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26 Oct 2006 : Column 495WH—continued

In that respect, for the Government simply to say that they do not think that it is either necessary or particularly desirable to have detailed scrutiny of individual funding on given children is not very persuasive either. Where we are talking about
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statemented children, to whom specific commitments that have legislative or statutory backing have been given, that provision must be honoured, and we must see that it is being honoured.

I am sure that you and colleagues will be pleased to hear, Mr. Hancock, my third and final point: specialist services and specialist provision delivered by specialists is an important issue. We have a serious problem in that regard. In “Every Child Matters” there are no fewer than 32 references to specialist provision or support, but in “Removing Barriers to Achievement”, the Government’s SEN strategy, there are no fewer than 68 such references. We heard the Audit Commission as long ago as 2002 say that there is a “shortfall” in the provision of such specialist services. We know also from the Government’s own strategy, published in 2004, that Ministers recognise how crucial it is first to ensure high-quality, specialist, local provision, particularly to meet low-incidence needs, and to meet the needs of people with severe, complex and multi-faceted disorders, before the number of places in special schools are reduced or whole institutions are closed.

I say to the Minister in the most genuine and sincere spirit that that justified intellectual conclusion and stated commitment by Ministers is not being reflected in the reality on the ground. For example, I know that the MacIntyre school in my constituency, which is a distinguished special school, gets everyone in only because they qualify on appeal to SENDIST. I know that the Nuffield speech and language unit, for which I and others are battling extremely hard in a determined campaign to preserve, is also suffering. It is a specialist facility that looks after people with severe verbal dyspraxia. The Royal Free Hampstead NHS trust plans to close it when nothing substantive is in its place.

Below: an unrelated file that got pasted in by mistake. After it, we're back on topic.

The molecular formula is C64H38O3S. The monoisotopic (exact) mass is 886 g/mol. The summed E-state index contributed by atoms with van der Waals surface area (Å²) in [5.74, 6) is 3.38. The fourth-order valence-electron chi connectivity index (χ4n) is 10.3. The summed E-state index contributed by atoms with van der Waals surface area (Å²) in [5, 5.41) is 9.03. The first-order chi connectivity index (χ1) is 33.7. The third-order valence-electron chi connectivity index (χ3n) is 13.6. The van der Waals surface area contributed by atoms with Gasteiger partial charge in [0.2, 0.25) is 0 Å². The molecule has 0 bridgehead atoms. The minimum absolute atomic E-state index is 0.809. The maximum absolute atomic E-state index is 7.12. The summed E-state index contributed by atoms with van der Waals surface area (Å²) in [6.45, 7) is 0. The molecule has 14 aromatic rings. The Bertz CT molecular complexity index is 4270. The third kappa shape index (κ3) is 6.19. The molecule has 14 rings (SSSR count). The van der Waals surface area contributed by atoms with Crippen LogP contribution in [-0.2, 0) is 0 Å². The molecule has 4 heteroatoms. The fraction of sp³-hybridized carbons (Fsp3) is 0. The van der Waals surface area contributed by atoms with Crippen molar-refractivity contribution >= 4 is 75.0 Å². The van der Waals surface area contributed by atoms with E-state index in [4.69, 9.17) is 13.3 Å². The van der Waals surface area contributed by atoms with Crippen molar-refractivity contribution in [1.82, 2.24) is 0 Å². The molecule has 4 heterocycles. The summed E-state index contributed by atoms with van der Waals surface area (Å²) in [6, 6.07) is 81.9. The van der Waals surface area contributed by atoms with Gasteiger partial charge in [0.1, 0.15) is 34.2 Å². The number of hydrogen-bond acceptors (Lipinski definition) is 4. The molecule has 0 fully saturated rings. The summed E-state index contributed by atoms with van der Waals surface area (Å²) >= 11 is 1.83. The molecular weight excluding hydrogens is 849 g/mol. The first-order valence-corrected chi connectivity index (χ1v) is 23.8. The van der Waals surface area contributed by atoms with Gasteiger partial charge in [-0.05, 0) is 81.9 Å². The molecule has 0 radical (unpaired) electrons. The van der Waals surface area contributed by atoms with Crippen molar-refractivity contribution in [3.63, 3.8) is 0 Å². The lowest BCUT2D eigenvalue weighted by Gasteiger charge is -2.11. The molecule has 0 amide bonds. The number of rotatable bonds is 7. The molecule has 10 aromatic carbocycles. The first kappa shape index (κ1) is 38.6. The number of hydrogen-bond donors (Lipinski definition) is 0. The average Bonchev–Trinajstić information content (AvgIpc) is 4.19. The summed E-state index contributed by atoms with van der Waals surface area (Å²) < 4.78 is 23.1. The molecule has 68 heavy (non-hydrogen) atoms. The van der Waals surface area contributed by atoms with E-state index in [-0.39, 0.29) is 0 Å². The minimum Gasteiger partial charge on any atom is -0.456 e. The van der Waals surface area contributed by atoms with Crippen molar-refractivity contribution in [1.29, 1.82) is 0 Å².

Good work is being done in our system by outstanding professionals, but there are serious problems. I want to tell the Government, in a positive and benign spirit, that too many children have suffered too much for too long with too little done to help them. That must change and the prerequisite of change is abandonment of the arrogance of officialdom and the beginning of a readiness to listen.

Mr. Mike Hancock (in the Chair): Thank you, Mr. Bercow. Your son is extremely fortunate to have you as such an eloquent advocate on his behalf.

3.1 pm

Mr. Gordon Marsden (Blackpool, South) (Lab): It is a privilege to follow not only my hon. Friend the Member for Huddersfield (Mr. Sheerman), who is the Chairman of the Select Committee on which I was proud to serve and who gave us a broad and eloquent overview of the matters that we were concerned about, but the hon. Member for Buckingham (John Bercow) who on this and numerous occasions in the House, not least recently on the Education and Inspections Bill, has demonstrated his commitment to and eloquence on this matter.

I want to touch on a number of different aspects of what we are trying to get across in our report and to touch as lightly as I can on the Government’s response to them. I shall start by talking about collaboration
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because special educational needs, although highly specific and relating to a particular group of parents and children, resonate in what we do across the whole of education policy. In our report we said that there was no simple solution and no magic bullet for special educational needs, which is why we refused to come down on one side or the other of the sometimes sterile argument about special schools and provision in mainstream schools. We concluded from the mass of evidence and memorandums that children would sometimes be better served in a special school setting and sometimes in a mainstream setting. There is no doubt that when special schools and mainstream schools are able to collaborate—perhaps when they are physically proximate, as is the case in a couple of examples in my constituency—there is a far better chance of good outcomes for children than when they occupy separate silos. The emphasis of the evidence that we heard and our recommendations was on collaboration.